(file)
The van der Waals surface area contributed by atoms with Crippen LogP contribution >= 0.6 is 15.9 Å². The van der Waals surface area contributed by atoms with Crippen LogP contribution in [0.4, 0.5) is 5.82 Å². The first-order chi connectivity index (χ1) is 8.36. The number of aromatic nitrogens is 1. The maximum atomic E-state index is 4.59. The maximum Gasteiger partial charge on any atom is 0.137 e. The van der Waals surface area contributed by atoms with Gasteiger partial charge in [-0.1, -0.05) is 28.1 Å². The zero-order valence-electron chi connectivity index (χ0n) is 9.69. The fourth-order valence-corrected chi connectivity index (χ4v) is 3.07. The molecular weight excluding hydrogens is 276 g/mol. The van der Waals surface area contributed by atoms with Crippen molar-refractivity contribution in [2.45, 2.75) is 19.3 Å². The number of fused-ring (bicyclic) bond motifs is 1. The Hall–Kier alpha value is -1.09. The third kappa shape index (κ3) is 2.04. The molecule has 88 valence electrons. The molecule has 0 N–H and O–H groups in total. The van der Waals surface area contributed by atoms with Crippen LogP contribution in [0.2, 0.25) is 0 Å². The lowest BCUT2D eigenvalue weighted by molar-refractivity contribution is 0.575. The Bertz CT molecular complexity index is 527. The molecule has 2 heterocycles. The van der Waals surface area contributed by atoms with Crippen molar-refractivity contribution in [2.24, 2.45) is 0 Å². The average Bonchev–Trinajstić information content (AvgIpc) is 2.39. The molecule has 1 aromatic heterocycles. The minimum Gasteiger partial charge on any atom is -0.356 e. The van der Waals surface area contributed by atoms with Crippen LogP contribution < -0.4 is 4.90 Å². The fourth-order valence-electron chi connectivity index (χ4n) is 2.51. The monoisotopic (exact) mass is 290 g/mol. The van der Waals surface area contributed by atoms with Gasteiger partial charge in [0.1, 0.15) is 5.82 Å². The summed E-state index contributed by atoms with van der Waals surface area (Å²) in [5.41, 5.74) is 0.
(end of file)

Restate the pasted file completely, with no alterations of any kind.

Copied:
The van der Waals surface area contributed by atoms with Crippen LogP contribution >= 0.6 is 15.9 Å². The van der Waals surface area contributed by atoms with Crippen LogP contribution in [0.4, 0.5) is 5.82 Å². The first-order chi connectivity index (χ1) is 8.36. The number of aromatic nitrogens is 1. The maximum atomic E-state index is 4.59. The maximum Gasteiger partial charge on any atom is 0.137 e. The van der Waals surface area contributed by atoms with Gasteiger partial charge in [-0.1, -0.05) is 28.1 Å². The zero-order valence-electron chi connectivity index (χ0n) is 9.69. The fourth-order valence-corrected chi connectivity index (χ4v) is 3.07. The molecular weight excluding hydrogens is 276 g/mol. The van der Waals surface area contributed by atoms with Crippen molar-refractivity contribution in [2.45, 2.75) is 19.3 Å². The number of fused-ring (bicyclic) bond motifs is 1. The Hall–Kier alpha value is -1.09. The third kappa shape index (κ3) is 2.04. The molecule has 88 valence electrons. The molecule has 0 N–H and O–H groups in total. The van der Waals surface area contributed by atoms with Crippen LogP contribution in [0.2, 0.25) is 0 Å². The lowest BCUT2D eigenvalue weighted by molar-refractivity contribution is 0.575. The Bertz CT molecular complexity index is 527. The molecule has 2 heterocycles. The van der Waals surface area contributed by atoms with Crippen molar-refractivity contribution in [2.24, 2.45) is 0 Å². The average Bonchev–Trinajstić information content (AvgIpc) is 2.39. The molecule has 1 aromatic heterocycles. The minimum Gasteiger partial charge on any atom is -0.356 e. The van der Waals surface area contributed by atoms with Crippen LogP contribution < -0.4 is 4.90 Å². The fourth-order valence-electron chi connectivity index (χ4n) is 2.51. The monoisotopic (exact) mass is 290 g/mol. The van der Waals surface area contributed by atoms with Gasteiger partial charge in [0.1, 0.15) is 5.82 Å². The summed E-state index contributed by atoms with van der Waals surface area (Å²) in [5.41, 5.74) is 0.